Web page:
There’s no cure for osteoarthritis (OA) yet, but there are several treatment options and lifestyle changes that can relieve your symptoms. A combination of treatments and lifestyle changes can help:
- Alleviate symptoms
- Improve the quality of life
- A slow progression of the disease
Read on to learn about lifestyle changes and other treatments that can help relieve your OA symptoms.
Achieving a healthy weight is an important part of OA management. Excess weight causes unnecessary strain on your:
Losing weight can have a big impact on the damage being done to your joints. Even dropping just 1 pound of body weight may take 3 to 6 pounds of pressure off your knees.
Eating a healthier diet will help manage your weight. Eating certain foods can improve the health of your joints and reduce inflammation, too.
Research published in Arthritis and Rheumatology found that vitamin D may prevent the breakdown of cartilage. Vitamin D is found in seafood, including:
- Wild salmon
These fish also contain omega-3 fatty acids, which decrease inflammation and stop the breakdown of cartilage. Vitamin C, beta-carotene, and bioflavonoids have also been linked to better joint health.
The right types of exercise can help with OA. Exercise may improve pain and stiffness and even prevent further damage to your joints. The stronger the muscles around your knee are, the better they can absorb the shock placed on the knee when you move.
Exercise can also help you lose weight, put less stress on the knees, and ease the pain. Your doctor or physical therapist can recommend specific exercises based on your needs.
These may include strengthening exercises for your muscles and stretching and range-of-motion exercises for stiffness. Aerobic activity is recommended for those who need to lose weight.
Over-the-counter (OTC) medications like acetaminophen (Tylenol) and NSAIDs (ibuprofen, naproxen, aspirin) can help alleviate some of the pain and inflammation. Your doctor may also prescribe stronger medications.
Use caution, even when taking OTC medications. They can interact with other medications you’re taking. Always speak to your doctor before taking new medications.
Topical medications are also available. These creams and gels contain active ingredients that include:
Using these products may relieve the pain and inflammation associated with OA because of their heating and cooling effects on the skin.
Cortisone injections and viscosupplementation can be good options for those who aren’t getting enough relief from other nonsurgical treatments for OA of the knee.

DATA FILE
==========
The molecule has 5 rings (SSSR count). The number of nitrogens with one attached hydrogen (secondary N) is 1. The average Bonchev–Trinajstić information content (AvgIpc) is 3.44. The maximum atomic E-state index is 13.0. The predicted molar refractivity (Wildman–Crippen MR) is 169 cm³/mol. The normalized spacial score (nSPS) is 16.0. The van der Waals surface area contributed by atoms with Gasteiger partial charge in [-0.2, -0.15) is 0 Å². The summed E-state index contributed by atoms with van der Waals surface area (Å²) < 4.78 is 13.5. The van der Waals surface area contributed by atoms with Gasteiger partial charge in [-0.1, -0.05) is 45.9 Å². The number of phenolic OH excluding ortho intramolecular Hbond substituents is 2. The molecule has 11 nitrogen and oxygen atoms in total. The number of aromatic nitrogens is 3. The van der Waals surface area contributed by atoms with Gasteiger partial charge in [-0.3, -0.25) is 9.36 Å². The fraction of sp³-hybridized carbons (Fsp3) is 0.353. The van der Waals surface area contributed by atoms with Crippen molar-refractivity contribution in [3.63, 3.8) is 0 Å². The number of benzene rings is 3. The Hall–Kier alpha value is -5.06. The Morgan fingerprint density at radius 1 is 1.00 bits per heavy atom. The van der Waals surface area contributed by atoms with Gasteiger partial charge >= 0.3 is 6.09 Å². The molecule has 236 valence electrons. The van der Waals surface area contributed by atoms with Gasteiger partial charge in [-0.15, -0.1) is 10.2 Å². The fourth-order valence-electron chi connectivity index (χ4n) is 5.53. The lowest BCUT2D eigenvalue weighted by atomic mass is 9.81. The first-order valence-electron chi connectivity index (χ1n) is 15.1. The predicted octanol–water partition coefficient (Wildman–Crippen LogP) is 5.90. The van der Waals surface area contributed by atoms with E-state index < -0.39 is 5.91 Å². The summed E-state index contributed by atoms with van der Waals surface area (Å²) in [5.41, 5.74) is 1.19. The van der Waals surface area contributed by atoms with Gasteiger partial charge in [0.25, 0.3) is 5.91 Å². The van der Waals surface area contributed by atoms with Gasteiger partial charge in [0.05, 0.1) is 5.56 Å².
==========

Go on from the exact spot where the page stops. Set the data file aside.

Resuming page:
Cortisone injected into the knee joint has been found to offer fast relief from pain and inflammation. Relief can last anywhere from a few days to several months.
Viscosupplementation works differently. Hyaluronic acid (HA) is injected into the knee joint. HA is a naturally present part of joint fluid. It lubricates the joints and helps them move freely. Most people with OA don’t have enough HA in their joint fluid.
By injecting HA into the joint, the knee benefits from extra lubrication. It decreases friction in the joint and improves the joint’s ability to absorb shock. This means less pain when you move.
Viscosupplementation has been found to provide relief to approximately 50 percent of people with OA of the knee. However, the newest guidelines from the American Academy of Orthopaedic Surgeons (AAOS) don’t recommend this for OA of the knee.
The results of cortisone injections and viscosupplementation vary from person to person.
The OTC supplements glucosamine sulfate (GS) and chondroitin sulfate (CS) are reported to help improve symptoms of OA. Research has found that people with mild to moderate OA of the knee experienced a 20 to 25 percent reduction in pain when taking these.
However, the AAOS doesn’t recommend supplementation in their guidelines.
Talk to your doctor to see if taking supplements may be right for you.
Using heat and cold for OA of the knee have been shown to relieve symptoms. The heat from a warm pack or warm shower can help relieve pain and stiffness. Applying a cold pack or ice can decrease swelling and pain.
An occupational therapist can work with you to minimize discomfort. They can teach you how to protect your joints when performing day-to-day activities at home and at work.
Precision Pain Care and Rehabilitation has two convenient locations in the Richmond Hill – Queens and New Hyde Park – Long Island. Call the Richmond Hill office at (718) 215-1888, or (516) 419-4480 for Long Island office, to arrange an appointment with our Interventional Pain Management Specialist, Dr. Jeffrey Chacko.